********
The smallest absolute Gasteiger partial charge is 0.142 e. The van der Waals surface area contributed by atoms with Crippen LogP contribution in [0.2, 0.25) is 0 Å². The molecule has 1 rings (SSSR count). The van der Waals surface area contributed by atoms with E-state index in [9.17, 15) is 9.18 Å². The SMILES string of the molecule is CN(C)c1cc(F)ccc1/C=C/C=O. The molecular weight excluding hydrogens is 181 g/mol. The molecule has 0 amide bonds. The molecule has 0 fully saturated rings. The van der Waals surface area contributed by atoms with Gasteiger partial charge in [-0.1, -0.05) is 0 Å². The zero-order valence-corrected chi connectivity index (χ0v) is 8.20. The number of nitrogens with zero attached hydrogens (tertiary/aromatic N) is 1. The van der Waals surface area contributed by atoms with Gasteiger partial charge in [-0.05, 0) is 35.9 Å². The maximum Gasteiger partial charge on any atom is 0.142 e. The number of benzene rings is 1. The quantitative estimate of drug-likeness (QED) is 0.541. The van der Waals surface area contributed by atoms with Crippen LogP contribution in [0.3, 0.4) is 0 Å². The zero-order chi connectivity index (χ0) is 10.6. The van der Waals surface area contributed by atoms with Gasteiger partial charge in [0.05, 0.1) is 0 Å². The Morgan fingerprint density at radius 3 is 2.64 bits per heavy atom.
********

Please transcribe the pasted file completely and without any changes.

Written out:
The smallest absolute Gasteiger partial charge is 0.142 e. The van der Waals surface area contributed by atoms with Crippen LogP contribution in [0.2, 0.25) is 0 Å². The molecule has 1 rings (SSSR count). The van der Waals surface area contributed by atoms with E-state index in [9.17, 15) is 9.18 Å². The SMILES string of the molecule is CN(C)c1cc(F)ccc1/C=C/C=O. The molecular weight excluding hydrogens is 181 g/mol. The molecule has 0 amide bonds. The molecule has 0 fully saturated rings. The van der Waals surface area contributed by atoms with Gasteiger partial charge in [-0.1, -0.05) is 0 Å². The zero-order valence-corrected chi connectivity index (χ0v) is 8.20. The number of nitrogens with zero attached hydrogens (tertiary/aromatic N) is 1. The van der Waals surface area contributed by atoms with Gasteiger partial charge in [-0.05, 0) is 35.9 Å². The maximum Gasteiger partial charge on any atom is 0.142 e. The number of benzene rings is 1. The quantitative estimate of drug-likeness (QED) is 0.541. The van der Waals surface area contributed by atoms with Crippen LogP contribution in [0.3, 0.4) is 0 Å². The zero-order chi connectivity index (χ0) is 10.6. The van der Waals surface area contributed by atoms with Gasteiger partial charge in [0.05, 0.1) is 0 Å². The Morgan fingerprint density at radius 3 is 2.64 bits per heavy atom.